On the recitation of Vata, an Ayurvedic personnel goes a long way in describing it as a prime driving force for all of the actions governed in the body. From driving other doshas to their site of action to driving the body as a whole towards work and/or retreat, It is the dosha that administrates the Neuro-Hormonal happenings of the body. Thus, Vata and its hosts of subtypes is the primal biophysical force of human condition. Any increase, decrease or loss of function of Vata thus devolves into the appearance of symptoms related to neuro-hormonal imbalance. It espouses its action in the form of respiration, drive for stimulus and keeping the bodily Dhatus (tissues) in a normal state. The primary location of it is either bones or the Pakvasaya (Large intestine) depending upon the texts you prescribe for references.

It possesses characters of the wind. It is cold, dry and is in constant motion. Thus, one can imagine when a person has aggravation or depreciation in Vata, these physiognomies gets expressed in the body. For example, a site where neurological supply has been cut off – you can often see a reduction in tone of the muscle. This is a state where the Vata has been cut off from its local muscular effects. Similarly, consider a patient of Parkinsonism, you can’t help but notice tremors and heightened motion during rest. This is a state of exacerbation in Vata.

Then, let us dive headfirst into the intricate types and subtypes of Vata. Charaka was the one who classified Vata into five types depending upon its function and site of action. They are Prana, Udana, Vyana, Apana, and Samana. Prana drives respiration, Udana drives the origination of voice, Vyana drives movement of bodily parts, Apana governs elimination of wastage while Samana governs the peristaltic forces. Thus, in iterating the prime functions of the Vata and its subtypes a pattern emerges that joins the Vata to the neurological system of the body. Prana controls the respiratory muscles. Thus, its primary location is the lungs and chest region. Udana controls laryngeal muscles and primarily resides in the throat. Vyana has its far outreaches along the whole of the body and is the sympathetic component of the nervous system. Apana resides in the urinary bladder and rectum while the primary residence of Samana is along the length of small and large intestine. Apana and Samana together form the parasympathetic control of the body.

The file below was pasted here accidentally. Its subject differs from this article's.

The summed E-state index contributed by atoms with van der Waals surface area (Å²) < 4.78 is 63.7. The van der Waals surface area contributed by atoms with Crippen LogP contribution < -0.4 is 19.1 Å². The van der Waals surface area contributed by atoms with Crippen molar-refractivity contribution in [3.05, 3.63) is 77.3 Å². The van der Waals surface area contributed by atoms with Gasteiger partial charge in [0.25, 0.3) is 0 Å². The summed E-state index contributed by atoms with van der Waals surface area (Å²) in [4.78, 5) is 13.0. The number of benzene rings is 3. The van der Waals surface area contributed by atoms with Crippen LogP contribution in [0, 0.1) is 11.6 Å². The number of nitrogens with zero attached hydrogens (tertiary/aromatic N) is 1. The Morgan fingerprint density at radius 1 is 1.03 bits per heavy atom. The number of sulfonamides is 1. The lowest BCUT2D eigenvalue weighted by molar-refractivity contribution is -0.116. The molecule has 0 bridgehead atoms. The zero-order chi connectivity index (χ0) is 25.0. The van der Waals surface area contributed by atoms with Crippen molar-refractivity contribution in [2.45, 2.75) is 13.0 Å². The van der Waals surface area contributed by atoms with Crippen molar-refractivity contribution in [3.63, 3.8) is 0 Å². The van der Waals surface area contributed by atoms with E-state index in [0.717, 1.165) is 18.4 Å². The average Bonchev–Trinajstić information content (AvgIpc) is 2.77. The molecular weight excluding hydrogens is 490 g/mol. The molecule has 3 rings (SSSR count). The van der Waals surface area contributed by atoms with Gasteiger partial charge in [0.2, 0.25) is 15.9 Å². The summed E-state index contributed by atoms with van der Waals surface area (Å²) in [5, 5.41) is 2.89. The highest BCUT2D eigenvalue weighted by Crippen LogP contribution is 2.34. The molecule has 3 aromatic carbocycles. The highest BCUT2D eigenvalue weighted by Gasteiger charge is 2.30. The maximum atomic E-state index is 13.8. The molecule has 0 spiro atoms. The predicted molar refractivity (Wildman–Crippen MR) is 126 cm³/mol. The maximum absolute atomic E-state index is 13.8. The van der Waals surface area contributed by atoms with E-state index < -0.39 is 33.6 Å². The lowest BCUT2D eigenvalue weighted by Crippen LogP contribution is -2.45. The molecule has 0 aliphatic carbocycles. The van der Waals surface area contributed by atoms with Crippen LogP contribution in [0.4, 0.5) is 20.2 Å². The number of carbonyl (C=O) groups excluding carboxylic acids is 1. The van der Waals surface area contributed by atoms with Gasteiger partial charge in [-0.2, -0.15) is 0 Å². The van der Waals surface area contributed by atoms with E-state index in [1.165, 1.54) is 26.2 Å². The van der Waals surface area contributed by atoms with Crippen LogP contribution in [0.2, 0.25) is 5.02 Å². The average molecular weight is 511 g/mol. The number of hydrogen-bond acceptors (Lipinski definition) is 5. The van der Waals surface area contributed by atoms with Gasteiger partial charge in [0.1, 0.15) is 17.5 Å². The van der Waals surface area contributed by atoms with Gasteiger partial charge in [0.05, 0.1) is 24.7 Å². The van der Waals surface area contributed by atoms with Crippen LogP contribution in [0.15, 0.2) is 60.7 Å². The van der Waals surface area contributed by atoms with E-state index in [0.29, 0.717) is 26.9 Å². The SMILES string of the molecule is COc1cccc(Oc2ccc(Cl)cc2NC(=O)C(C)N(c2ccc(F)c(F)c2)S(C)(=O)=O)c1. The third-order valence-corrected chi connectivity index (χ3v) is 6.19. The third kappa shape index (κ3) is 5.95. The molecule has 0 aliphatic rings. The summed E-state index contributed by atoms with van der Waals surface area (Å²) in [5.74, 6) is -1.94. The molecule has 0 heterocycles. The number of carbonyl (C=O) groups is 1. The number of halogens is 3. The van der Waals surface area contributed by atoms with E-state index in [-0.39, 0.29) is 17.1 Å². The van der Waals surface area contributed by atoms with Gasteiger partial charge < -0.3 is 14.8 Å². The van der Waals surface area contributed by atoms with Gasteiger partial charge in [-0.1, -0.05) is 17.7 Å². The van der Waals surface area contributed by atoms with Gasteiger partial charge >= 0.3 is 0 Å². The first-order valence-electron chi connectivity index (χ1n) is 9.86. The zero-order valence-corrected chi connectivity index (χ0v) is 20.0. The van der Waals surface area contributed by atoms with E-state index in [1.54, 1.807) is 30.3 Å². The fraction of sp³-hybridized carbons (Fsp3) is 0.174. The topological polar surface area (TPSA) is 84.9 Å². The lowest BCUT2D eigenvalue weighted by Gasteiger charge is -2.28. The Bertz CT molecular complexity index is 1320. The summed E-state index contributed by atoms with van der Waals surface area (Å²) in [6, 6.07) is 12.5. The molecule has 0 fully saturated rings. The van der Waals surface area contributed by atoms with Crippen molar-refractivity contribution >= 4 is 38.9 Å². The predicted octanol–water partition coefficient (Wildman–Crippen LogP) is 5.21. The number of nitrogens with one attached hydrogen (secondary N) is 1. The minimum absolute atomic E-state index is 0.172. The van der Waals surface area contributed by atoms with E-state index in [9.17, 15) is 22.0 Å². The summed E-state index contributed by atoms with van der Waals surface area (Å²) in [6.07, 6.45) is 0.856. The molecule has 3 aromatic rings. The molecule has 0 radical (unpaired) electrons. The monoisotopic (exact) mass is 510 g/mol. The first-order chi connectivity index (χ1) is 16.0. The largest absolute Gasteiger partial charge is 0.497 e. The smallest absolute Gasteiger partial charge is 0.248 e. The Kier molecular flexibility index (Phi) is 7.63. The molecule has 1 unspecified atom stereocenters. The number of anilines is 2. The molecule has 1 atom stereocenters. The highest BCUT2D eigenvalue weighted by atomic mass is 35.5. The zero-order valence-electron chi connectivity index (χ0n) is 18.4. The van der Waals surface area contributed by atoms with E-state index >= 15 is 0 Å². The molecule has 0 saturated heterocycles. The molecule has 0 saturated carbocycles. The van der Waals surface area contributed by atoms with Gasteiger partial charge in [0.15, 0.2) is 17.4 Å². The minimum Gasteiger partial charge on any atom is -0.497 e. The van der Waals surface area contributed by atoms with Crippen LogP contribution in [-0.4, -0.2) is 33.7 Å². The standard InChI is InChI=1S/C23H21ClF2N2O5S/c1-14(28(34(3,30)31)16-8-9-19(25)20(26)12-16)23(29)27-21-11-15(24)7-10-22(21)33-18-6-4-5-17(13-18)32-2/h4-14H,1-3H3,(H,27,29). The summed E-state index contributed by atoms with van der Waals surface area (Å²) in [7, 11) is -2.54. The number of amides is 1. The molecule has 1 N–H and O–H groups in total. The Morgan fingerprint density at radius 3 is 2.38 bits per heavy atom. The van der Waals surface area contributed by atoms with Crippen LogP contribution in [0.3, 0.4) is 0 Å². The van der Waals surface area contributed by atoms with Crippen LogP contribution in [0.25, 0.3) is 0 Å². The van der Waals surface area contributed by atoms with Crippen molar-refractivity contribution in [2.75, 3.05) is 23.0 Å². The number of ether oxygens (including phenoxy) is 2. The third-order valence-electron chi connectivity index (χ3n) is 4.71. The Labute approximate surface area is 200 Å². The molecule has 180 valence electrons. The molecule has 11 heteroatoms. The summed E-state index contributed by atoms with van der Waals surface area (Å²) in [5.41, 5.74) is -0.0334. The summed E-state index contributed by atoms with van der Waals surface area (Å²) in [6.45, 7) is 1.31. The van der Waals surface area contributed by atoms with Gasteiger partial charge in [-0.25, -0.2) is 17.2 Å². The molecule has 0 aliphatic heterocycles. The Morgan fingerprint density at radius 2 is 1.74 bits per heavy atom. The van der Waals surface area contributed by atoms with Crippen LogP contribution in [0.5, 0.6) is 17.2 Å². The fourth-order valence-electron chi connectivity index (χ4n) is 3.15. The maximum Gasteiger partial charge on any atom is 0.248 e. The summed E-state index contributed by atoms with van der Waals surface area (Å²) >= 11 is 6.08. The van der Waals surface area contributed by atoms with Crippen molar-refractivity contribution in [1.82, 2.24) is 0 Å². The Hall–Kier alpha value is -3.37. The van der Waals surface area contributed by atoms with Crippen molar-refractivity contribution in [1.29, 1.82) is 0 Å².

The Yogic texts have sub-classified Prana into five subtypes called Upaprana – Naga, Kurma, Krikala, Dhananjaya, and Devadatta. Naga regulates eructation, Kurma controls blinking, Krikala governs sneezing, Dhananjaya the functioning of heart and Devadutta governs yawning. The primary purpose of Yoga and Meditation relies on controlling the flow of Prana and Upaprana by controlling the breathing rhythm. Georg Feuerstein simultaneously compares and describes Prana as “The Chinese call it chi, the Polynesians mana, the Amerindians orenda, and the ancient Germans od. It is an all-pervasive ‘organic’ energy.”

It is aggravated by Hot, Bitter and Astringent foods and pacified by Sweet, Sour, and Salty foods. The primary symptom associated with Vata aggravation is the pain; however other symptoms like desiccation of skin, increase or decline in motion or various parts of the body, etc. may also be connected with Vata and its failure in normality. Oil is regarded as principal pacifier of Vata. Oil may be

prescribed in the form of massage or enema or Nasya (oil through the nose) or Shirodhara (a continuous flow of oil through the head) or Shirobasti (stagnation of oil in the head) depending upon severity and location of Vata aggravation.

Thus, in ridiculing Vata and its subtypes we have to delve into the deep understanding of neuro- hormonal component of the body as well as the elaborate system of Doshas and how they interact with each other and with the bodily organs. Depending upon their site of involvement, the symptoms they show or the functions they reveal may be different. There may be difference according to differing intensities of Dosha aggravation and pacification. A physician with a keen eye and questioning mind is always on the lookout of various manifestations of various Doshas. As for Vata, to know vata is to know what governs the wind of change.